Within each one are thousands of varied molecules:

"Within a single bacterial cell (Escherichia ooh) are an estimated 1,000,000 to 3,000,000 protein molecules, including 2,000 to 10,000 different kinds of enzymes—all in a space 1/25,000 of an inch in diameter and 3/25,000 of an inch long. A single liver cell contains an estimated 53,000,000 protein molecules, which would probably include tens of thousands of different kinds of enzymes, all organized into a smoothly-running cellular 'machine.' " —Howard Peth, Blind Faith (1990), p. 79-80.

They out-rival our best man-made systems or fully-equipped laboratories:

"A bacterium is far more complex than any inanimate system known to man. There is not a laboratory in the world which can compete with the biochemical activity of the smallest living organism." —*Sir James Gray, "The Science of Life," chapter in Science Today (1961), p. 21.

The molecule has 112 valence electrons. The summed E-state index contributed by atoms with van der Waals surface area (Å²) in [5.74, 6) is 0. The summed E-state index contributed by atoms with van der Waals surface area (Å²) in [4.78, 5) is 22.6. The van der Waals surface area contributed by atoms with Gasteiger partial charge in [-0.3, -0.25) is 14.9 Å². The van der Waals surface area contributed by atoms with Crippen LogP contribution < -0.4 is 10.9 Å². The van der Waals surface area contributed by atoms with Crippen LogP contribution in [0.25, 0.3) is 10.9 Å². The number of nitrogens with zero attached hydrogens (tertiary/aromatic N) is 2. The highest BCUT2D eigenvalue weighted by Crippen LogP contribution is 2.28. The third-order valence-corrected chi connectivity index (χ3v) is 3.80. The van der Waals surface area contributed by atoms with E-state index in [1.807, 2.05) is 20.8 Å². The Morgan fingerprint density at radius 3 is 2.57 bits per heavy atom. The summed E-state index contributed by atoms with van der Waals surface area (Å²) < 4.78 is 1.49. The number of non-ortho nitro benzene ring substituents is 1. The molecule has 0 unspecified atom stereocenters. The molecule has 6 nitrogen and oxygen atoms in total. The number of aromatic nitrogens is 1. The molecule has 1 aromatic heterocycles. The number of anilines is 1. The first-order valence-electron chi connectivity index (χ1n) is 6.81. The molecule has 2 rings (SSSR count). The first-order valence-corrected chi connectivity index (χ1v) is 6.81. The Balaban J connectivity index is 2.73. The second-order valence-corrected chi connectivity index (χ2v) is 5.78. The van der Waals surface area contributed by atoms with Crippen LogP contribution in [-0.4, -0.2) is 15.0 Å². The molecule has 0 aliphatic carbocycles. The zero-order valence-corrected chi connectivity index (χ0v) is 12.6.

Living protein, even if it could make itself, could never form itself into the complexity of a complete, living cell.

"If, despite the virtually impossible odds, proteins arose by chance processes, there is not the remotest reason to believe that they could ever form a membrane-encased, self-reproducing, metabolizing, living cell. There is no evidence that there are any stable states between the assumed naturalistic formation of proteins and the formation of the first living cells. No scientist has ever advanced a testable procedure whereby this fantastic jump in complexity could have occurred—even if the entire universe had been filled with proteins." —Walter T. Brown, In the Beginning (1989), p. 7.

In considering the cell, I think we are talking about a miracle.

"The complexity of the simplest known type of cell is so great that it is impossible to accept that such an object could have been thrown together suddenly by some kind of freakish, vastly improbable, event. Such an occurrence would be indistinguishable from a miracle." —*Michael Denton, Evolution: Theory In Crisis (1985), p. 264.

The "prebiotic soup" theory doesn't hold water.

"We have seen that self-replicating systems capable of Darwinian evolution appear too complex to have arisen suddenly from a prebiotic soup. This conclusion applies both to nucleic acid systems and to hypothetical protein-based genetic systems." —*Robert Shapiro, Origins, (1986) p. 207.